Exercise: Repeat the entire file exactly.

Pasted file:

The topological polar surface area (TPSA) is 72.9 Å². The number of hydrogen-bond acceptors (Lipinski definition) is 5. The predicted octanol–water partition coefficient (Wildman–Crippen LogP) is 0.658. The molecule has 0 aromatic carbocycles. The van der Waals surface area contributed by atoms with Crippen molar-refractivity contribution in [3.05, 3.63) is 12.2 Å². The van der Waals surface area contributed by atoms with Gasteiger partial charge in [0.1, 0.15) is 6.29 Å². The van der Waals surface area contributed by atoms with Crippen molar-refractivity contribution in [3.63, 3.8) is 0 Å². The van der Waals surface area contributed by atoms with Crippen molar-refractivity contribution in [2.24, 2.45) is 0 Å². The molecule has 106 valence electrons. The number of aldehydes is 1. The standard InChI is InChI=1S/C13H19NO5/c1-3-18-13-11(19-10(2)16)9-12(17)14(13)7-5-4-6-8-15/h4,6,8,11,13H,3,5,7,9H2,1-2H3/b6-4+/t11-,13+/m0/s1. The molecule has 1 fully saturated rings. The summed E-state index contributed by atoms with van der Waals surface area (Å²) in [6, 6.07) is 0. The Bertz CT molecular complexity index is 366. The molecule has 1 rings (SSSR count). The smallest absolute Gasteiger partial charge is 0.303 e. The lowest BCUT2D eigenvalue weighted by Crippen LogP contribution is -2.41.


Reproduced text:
The topological polar surface area (TPSA) is 72.9 Å². The number of hydrogen-bond acceptors (Lipinski definition) is 5. The predicted octanol–water partition coefficient (Wildman–Crippen LogP) is 0.658. The molecule has 0 aromatic carbocycles. The van der Waals surface area contributed by atoms with Crippen molar-refractivity contribution in [3.05, 3.63) is 12.2 Å². The van der Waals surface area contributed by atoms with Gasteiger partial charge in [0.1, 0.15) is 6.29 Å². The van der Waals surface area contributed by atoms with Crippen molar-refractivity contribution in [3.63, 3.8) is 0 Å². The van der Waals surface area contributed by atoms with Crippen molar-refractivity contribution in [2.24, 2.45) is 0 Å². The molecule has 106 valence electrons. The number of aldehydes is 1. The standard InChI is InChI=1S/C13H19NO5/c1-3-18-13-11(19-10(2)16)9-12(17)14(13)7-5-4-6-8-15/h4,6,8,11,13H,3,5,7,9H2,1-2H3/b6-4+/t11-,13+/m0/s1. The molecule has 1 fully saturated rings. The summed E-state index contributed by atoms with van der Waals surface area (Å²) in [6, 6.07) is 0. The Bertz CT molecular complexity index is 366. The molecule has 1 rings (SSSR count). The smallest absolute Gasteiger partial charge is 0.303 e. The lowest BCUT2D eigenvalue weighted by Crippen LogP contribution is -2.41.